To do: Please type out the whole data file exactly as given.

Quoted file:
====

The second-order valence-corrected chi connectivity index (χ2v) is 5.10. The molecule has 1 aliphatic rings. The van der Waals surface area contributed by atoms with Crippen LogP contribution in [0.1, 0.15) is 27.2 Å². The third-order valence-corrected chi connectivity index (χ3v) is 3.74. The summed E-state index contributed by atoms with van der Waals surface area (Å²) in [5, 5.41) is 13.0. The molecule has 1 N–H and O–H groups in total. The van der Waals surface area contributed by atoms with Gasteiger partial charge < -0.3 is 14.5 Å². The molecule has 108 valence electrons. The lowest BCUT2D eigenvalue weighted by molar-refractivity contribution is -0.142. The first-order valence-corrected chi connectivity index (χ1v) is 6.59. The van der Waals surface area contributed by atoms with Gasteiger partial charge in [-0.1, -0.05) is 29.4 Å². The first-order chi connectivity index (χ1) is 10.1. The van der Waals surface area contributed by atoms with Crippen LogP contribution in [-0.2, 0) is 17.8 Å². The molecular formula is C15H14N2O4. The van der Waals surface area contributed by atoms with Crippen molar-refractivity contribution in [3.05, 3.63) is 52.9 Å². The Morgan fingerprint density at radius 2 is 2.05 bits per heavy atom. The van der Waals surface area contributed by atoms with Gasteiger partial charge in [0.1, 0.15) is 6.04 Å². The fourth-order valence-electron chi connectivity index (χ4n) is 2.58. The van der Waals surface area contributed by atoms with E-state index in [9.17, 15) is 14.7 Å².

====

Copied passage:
The second-order valence-corrected chi connectivity index (χ2v) is 5.10. The molecule has 1 aliphatic rings. The van der Waals surface area contributed by atoms with Crippen LogP contribution in [0.1, 0.15) is 27.2 Å². The third-order valence-corrected chi connectivity index (χ3v) is 3.74. The summed E-state index contributed by atoms with van der Waals surface area (Å²) in [5, 5.41) is 13.0. The molecule has 1 N–H and O–H groups in total. The van der Waals surface area contributed by atoms with Gasteiger partial charge < -0.3 is 14.5 Å². The molecule has 108 valence electrons. The lowest BCUT2D eigenvalue weighted by molar-refractivity contribution is -0.142. The first-order valence-corrected chi connectivity index (χ1v) is 6.59. The van der Waals surface area contributed by atoms with Gasteiger partial charge in [-0.1, -0.05) is 29.4 Å². The first-order chi connectivity index (χ1) is 10.1. The van der Waals surface area contributed by atoms with Crippen LogP contribution in [-0.2, 0) is 17.8 Å². The molecular formula is C15H14N2O4. The van der Waals surface area contributed by atoms with Crippen molar-refractivity contribution in [3.05, 3.63) is 52.9 Å². The Morgan fingerprint density at radius 2 is 2.05 bits per heavy atom. The van der Waals surface area contributed by atoms with Gasteiger partial charge in [0.1, 0.15) is 6.04 Å². The fourth-order valence-electron chi connectivity index (χ4n) is 2.58. The van der Waals surface area contributed by atoms with E-state index in [9.17, 15) is 14.7 Å².